Creative Content Australia (CCA) has joined a growing list of agencies peddling fear of malware, privacy invasion and credentials theft in an effort to deter consumers from accessing pirated streams, especially of premium live sports. The CCA has publicized findings that consumers visiting pirated sites are more exposed to various cyber threats to coincide with launch of a 30-second anti-piracy ad, ‘Piracy. You’re Exposed’, shown in cinemas, subscription and free-to-air TV networks across Australia.
With 21% of Australians over 18 admitting to accessing pirated content in 2019, the campaign claims that 62% of these have experienced cyber breaches, rising to 75% among under 18s in the same boat. We then have Graham Burke, CCA Chairman, thundering, “If you visit pirate websites, even the law can’t protect you. You are going to a criminally dangerous neighborhood. Pirate sites are big businesses and exist solely to make money by robbing you, or worse. This is an area where your cybersecurity is in danger and malware, blackmail and identity theft are commonplace.”
While of course we applaud such campaigns and wish CCA well with this latest one, we cannot help suspecting it will fall largely on deaf ears. There is an old adage that consumers will change their minds only after changing their behavior, which suggests that other measures rather than gentle intimidation will prove most effective.
One problem is that the cybersecurity industry seems to have become victim to institutionalized depression over the impact of stream piracy and that malaise has infected many rights holders as well. Rather like the fight against illicit class A drugs, the campaign against stream piracy often takes on an air of hang dog desperation, with even successes being hailed merely as evidence of the problem’s scale, the tip of the iceberg attached to a much larger body beneath the surface.
We recall that beIN Media’s CEO Yousef Al-Obaidly recently suggested that global sports rights was a bubble that would soon burst and criticized our research arm Rethink TV for suggesting there was still growth to come in some markets. His pessimism was based entirely on the assumption that piracy was a genie now out of the bottle that could not be contained.
His negativity was understandable given that beIN Media has lost at least $1 billion in revenues to piracy, but that radiated entirely from one rogue operator, beoutQ, sheltered by Saudi Arabia, which as a result has been named and shamed by both the US and European Union, with the former placing the country on a priority watch list for piracy. The European Commission added Saudi Arabia to a list of 13 priority countries ‘causing considerable harm to EU businesses’ due to a failure to take action against piracy and protect intellectual property.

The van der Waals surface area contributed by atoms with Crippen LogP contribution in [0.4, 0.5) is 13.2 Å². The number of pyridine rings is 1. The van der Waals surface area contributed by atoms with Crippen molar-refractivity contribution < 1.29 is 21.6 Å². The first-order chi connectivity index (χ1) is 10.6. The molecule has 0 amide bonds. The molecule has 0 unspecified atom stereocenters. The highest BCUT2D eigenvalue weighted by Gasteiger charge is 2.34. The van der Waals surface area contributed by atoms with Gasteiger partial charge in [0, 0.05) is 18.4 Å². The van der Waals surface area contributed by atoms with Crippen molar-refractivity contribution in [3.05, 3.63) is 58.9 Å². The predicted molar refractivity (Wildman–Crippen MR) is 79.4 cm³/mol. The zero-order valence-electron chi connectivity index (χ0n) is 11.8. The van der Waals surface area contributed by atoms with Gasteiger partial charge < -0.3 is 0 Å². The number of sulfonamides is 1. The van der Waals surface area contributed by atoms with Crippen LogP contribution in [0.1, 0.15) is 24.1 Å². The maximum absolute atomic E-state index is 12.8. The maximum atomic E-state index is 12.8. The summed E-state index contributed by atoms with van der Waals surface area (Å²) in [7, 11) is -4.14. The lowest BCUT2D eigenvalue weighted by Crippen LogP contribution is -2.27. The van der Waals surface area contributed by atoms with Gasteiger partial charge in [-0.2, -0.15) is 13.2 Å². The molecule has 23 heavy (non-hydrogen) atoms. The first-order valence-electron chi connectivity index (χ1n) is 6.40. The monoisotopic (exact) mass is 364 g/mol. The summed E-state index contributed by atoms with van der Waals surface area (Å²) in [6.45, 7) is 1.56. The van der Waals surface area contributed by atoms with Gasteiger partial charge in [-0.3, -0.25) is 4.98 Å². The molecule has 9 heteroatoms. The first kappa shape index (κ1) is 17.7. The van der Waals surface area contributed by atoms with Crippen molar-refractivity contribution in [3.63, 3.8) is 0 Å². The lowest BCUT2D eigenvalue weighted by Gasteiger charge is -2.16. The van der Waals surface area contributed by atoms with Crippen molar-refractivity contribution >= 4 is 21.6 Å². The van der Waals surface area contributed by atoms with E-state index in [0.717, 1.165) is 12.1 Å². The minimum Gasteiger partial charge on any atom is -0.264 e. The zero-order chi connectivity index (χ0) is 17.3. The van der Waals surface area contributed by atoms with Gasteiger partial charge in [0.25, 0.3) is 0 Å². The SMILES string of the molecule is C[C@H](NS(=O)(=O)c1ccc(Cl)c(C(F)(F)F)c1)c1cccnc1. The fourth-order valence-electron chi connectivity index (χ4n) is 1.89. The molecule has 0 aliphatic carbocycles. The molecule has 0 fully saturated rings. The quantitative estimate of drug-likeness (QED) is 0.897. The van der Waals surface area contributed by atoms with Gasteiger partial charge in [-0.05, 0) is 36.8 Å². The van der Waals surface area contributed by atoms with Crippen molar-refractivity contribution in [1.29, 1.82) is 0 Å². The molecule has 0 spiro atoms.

Such actions are likely to have further reaching effects than warnings about malware, given that consumers of pirated streams tend to be slightly more tech savvy than average. They are likely to react to warnings by ensuring they have defenses in place and avoid taking stupid actions like responding to phishing request for credentials. After all, the internet as a whole is a hotbed of malware, not just piracy sites.
At best, anti-malware warnings are a small part of the campaign, which admittedly has to be conducted across multiple fronts. This is because the problem is multifactorial, as the beoutQ case illustrates. The combination of fingerprinting to identify when content in general is being uploaded without permission to sites such as YouTube, network forensics to locate streams that are already being consumed illicitly and finally forensic watermarking to discover the sources of such infringements, has become almost a holy trinity for the field.
Yet it can only combat illicit streaming from sites under direct control of an operator or content provider, or where relationships exist with the relevant parties. It can do nothing to combat pirated streams from a rogue camcorder at a match, or at the other end of the scale a major operation like beoutQ operating semi legitimately with shelter from a sympathetic regime. Then measures have to be taken at the global level right from the top.
There is some evidence though of success, with a report from the European Union Intellectual Property Office (EUIPO) published in November 2019 reporting that consumption of pirated TV content decreased by 7.7% between 2017 and 2018. That is now slightly historical but suggests that the problem can be contained, even if the losses will continue to be huge, with a great deal of uncertainty over the scale. A recent study from the US Chamber of Commerce’s Global Innovation Policy Center estimates digital piracy costs to US TV and film industry between $29.2 billion and $71 billion annually.
Even the lower-bound is a huge figure that indicates losses could be approaching or even exceeding $100 billion a year globally, confirming that major piracy losses will continue to be built into business models. The fight will continue to be complex but with hope that the industry can do slightly better than just containment.